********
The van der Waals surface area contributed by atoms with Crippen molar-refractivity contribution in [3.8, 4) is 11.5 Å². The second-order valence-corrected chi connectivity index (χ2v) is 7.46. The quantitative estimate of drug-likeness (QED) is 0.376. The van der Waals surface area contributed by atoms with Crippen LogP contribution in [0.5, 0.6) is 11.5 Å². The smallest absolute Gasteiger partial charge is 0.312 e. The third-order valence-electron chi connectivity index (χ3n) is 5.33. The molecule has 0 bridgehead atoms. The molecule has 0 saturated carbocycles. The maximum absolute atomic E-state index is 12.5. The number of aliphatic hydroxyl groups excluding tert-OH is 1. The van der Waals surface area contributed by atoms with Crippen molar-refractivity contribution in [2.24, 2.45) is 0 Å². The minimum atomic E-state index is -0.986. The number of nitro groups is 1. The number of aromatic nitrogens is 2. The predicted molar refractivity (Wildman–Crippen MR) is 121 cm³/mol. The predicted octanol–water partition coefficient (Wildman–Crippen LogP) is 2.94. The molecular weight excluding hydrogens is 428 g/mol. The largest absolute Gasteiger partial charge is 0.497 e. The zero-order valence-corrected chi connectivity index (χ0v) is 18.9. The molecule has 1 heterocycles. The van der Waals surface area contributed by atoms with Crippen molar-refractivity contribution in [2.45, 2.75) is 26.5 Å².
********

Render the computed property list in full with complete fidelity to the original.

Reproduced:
The van der Waals surface area contributed by atoms with Crippen molar-refractivity contribution in [3.8, 4) is 11.5 Å². The second-order valence-corrected chi connectivity index (χ2v) is 7.46. The quantitative estimate of drug-likeness (QED) is 0.376. The van der Waals surface area contributed by atoms with Crippen LogP contribution in [0.5, 0.6) is 11.5 Å². The smallest absolute Gasteiger partial charge is 0.312 e. The third-order valence-electron chi connectivity index (χ3n) is 5.33. The molecule has 0 bridgehead atoms. The molecule has 0 saturated carbocycles. The maximum absolute atomic E-state index is 12.5. The number of aliphatic hydroxyl groups excluding tert-OH is 1. The van der Waals surface area contributed by atoms with Crippen molar-refractivity contribution in [2.24, 2.45) is 0 Å². The minimum atomic E-state index is -0.986. The number of nitro groups is 1. The number of aromatic nitrogens is 2. The predicted molar refractivity (Wildman–Crippen MR) is 121 cm³/mol. The predicted octanol–water partition coefficient (Wildman–Crippen LogP) is 2.94. The molecular weight excluding hydrogens is 428 g/mol. The largest absolute Gasteiger partial charge is 0.497 e. The zero-order valence-corrected chi connectivity index (χ0v) is 18.9. The molecule has 1 heterocycles. The van der Waals surface area contributed by atoms with Crippen molar-refractivity contribution in [2.45, 2.75) is 26.5 Å².